The United Arab Emirates is working to build a man-made mountain in the country as it looks at various options for maximizing rainfall.
The UAE is not new to gigantic structures and self-made landscapes. It is, after all, home to Burj Khalifa, the world’s tallest building, Palm Jumeira, the world’s largest artificial island, and Dubai Marina, the world’s largest man-made canal city. Now, the country is planning to build a mountain that will hopefully change weather patterns and introduce more rainfall.
The project is in its initial stage of development, says Arabian Business. The UAE has conducted a detailed modeling study in cooperation with the US-based University Corporation for Atmospheric Research (UCAR), which manages the National Center for Atmospheric Research (NCAR), and assessed how an artificial mountain might increase rainfall.
Lead researcher and NCAR scientist Roelof Bruintjes stated, “What we are looking at is basically evaluating the effects on weather through the type of mountain, how high it should be and how the slopes should be. We will have a report of the first phase this summer as an initial step.”
The aim of the project is to make air rise and create clouds, which in turn will be seeded to generate rain. Designing and building a mountain to produce these results is no simple matter, however. Bruintjes said,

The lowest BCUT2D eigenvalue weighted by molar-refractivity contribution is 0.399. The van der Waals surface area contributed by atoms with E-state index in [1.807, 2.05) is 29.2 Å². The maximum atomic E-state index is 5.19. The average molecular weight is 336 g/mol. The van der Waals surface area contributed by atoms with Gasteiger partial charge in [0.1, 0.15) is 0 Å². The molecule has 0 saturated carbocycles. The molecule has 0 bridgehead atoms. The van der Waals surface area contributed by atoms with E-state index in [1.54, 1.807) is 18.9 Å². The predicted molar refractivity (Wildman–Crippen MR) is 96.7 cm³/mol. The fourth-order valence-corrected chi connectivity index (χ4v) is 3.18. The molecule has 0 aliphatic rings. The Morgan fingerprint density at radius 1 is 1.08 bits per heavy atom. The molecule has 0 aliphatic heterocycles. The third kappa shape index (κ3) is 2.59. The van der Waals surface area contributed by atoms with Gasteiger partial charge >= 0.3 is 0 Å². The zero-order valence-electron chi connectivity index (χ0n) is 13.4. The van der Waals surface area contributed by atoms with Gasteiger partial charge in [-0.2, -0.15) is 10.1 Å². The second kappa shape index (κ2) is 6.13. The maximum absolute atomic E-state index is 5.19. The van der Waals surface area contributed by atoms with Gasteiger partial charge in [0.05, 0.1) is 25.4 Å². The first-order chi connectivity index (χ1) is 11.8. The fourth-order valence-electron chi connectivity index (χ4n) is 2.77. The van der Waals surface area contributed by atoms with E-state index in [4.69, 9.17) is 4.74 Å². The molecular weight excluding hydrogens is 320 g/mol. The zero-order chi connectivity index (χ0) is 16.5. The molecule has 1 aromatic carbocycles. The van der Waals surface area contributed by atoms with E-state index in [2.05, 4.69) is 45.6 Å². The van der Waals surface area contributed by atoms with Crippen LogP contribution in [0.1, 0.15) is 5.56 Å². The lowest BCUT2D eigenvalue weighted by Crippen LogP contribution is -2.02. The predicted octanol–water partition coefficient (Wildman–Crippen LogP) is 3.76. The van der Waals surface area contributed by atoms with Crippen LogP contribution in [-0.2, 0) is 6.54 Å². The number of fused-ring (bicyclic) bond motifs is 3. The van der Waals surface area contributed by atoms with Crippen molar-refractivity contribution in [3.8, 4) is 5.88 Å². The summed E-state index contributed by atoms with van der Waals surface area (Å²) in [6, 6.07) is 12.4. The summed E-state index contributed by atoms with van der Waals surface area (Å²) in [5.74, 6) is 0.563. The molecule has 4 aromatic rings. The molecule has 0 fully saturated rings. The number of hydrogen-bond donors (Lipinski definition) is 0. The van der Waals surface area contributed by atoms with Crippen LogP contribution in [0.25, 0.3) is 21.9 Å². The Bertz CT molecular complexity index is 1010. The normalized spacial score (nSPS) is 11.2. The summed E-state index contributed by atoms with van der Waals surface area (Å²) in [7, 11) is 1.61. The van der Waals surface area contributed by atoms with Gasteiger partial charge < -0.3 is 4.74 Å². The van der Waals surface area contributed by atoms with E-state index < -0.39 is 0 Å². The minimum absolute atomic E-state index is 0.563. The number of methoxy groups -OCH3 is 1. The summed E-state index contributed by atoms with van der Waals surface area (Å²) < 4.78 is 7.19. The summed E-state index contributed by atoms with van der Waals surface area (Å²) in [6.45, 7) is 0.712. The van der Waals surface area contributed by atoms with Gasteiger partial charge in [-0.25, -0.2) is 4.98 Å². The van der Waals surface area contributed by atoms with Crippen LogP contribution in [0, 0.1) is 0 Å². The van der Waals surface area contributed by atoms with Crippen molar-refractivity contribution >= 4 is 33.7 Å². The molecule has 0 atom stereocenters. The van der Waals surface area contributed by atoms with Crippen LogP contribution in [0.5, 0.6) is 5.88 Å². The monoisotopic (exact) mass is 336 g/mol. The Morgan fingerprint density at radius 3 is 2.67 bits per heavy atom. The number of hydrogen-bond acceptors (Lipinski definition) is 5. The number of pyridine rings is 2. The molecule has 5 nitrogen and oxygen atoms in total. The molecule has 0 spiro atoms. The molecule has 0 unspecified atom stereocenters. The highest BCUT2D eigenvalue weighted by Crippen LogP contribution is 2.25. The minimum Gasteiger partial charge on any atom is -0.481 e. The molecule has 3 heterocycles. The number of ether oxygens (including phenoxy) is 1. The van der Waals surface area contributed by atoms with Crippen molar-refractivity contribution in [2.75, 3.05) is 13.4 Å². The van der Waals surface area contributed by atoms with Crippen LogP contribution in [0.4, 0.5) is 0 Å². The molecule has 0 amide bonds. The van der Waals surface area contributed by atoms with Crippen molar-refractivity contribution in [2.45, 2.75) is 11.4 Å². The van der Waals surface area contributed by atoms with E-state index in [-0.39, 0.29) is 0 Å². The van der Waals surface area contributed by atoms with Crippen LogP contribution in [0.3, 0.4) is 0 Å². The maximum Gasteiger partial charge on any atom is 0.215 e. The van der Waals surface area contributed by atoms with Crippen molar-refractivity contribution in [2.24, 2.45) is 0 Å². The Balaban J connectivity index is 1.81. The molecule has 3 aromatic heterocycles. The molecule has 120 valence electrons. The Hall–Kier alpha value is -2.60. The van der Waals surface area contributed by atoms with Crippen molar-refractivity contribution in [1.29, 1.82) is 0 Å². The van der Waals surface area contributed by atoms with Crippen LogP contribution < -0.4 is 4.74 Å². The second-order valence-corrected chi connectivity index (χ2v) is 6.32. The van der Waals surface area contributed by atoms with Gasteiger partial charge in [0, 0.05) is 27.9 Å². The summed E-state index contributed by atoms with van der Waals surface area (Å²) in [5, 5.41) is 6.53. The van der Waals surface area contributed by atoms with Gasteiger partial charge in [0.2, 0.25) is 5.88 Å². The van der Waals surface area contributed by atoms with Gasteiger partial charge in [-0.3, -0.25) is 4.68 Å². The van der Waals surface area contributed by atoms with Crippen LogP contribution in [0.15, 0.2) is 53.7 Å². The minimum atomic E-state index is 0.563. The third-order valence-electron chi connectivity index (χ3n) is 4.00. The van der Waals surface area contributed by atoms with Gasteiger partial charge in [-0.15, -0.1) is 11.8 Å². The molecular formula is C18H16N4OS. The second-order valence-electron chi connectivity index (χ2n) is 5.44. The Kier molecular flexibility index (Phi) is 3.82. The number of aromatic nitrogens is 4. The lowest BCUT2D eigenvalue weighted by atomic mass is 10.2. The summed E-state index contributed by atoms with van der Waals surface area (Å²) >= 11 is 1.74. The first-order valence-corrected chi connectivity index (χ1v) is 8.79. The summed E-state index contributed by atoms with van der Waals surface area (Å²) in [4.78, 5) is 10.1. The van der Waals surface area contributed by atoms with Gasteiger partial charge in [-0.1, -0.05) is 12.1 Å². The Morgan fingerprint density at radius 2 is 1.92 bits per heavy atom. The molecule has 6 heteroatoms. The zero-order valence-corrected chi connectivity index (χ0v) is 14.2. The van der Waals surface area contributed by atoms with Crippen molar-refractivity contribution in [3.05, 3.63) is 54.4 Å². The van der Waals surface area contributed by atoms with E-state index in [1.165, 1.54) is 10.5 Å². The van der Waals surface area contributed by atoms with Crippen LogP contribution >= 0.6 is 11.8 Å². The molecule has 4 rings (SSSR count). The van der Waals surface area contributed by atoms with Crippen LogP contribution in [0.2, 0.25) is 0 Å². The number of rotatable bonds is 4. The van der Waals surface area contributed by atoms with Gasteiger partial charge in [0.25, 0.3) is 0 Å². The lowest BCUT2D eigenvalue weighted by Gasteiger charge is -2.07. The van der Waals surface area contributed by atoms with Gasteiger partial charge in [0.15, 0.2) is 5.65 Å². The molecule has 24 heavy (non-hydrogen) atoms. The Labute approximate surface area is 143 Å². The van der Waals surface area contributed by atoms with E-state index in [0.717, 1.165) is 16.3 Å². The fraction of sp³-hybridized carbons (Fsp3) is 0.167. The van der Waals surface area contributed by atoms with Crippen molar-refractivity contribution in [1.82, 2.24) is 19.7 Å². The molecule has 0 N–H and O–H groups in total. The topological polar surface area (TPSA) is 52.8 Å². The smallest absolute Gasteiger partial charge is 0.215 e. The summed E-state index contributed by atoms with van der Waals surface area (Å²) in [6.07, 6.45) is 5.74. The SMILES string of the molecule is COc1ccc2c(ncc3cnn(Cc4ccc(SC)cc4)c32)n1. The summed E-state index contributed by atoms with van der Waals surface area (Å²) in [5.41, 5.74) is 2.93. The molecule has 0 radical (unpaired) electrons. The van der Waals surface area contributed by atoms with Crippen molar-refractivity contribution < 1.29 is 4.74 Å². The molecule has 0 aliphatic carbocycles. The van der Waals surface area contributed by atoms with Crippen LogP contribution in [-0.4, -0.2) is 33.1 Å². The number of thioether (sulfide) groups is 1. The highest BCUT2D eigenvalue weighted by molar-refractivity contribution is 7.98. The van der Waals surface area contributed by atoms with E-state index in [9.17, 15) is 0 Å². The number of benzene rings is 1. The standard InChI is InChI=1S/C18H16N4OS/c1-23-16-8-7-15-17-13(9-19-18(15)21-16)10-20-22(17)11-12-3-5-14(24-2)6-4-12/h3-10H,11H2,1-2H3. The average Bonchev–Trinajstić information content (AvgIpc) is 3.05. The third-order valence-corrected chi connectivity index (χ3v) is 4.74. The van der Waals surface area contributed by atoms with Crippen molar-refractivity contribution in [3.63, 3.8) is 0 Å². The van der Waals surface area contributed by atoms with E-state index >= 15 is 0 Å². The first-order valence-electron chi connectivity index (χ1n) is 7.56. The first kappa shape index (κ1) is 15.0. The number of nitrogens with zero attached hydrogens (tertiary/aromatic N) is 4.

Building a mountain is not a simple thing. We are still busy finishing a simulation, so we are doing a spread of all kinds of heights, widths and locations (as we simultaneously) look at the local climatology.
The UCAR received funding in $400,000 last February 2015 in collaboration with the National Center of Meteorology and Seismology to begin this modeling study. The mountain’s would-be location has not been determined, as experts are testing weather conditions and the geology of possible sites across the UAE.
“If (the project) is too expensive for (the government), logically the project won’t go through, but this gives them an idea of what kind of alternatives are there for the long-term future,” said Bruintjes. “If it goes through, the second phase would be to go to an engineering company and decide whether it is possible or not.”
The lack of rain has long been a serious problem in dry, arid countries like the UAE where rain falls only a few days a month, causing water shortages and drought. By intercepting the global circulation of air, a new mountain would have a big effect on wind, rain and temperature patterns, according to a report from the Food and Agriculture Organization (FAO) of the United Nations.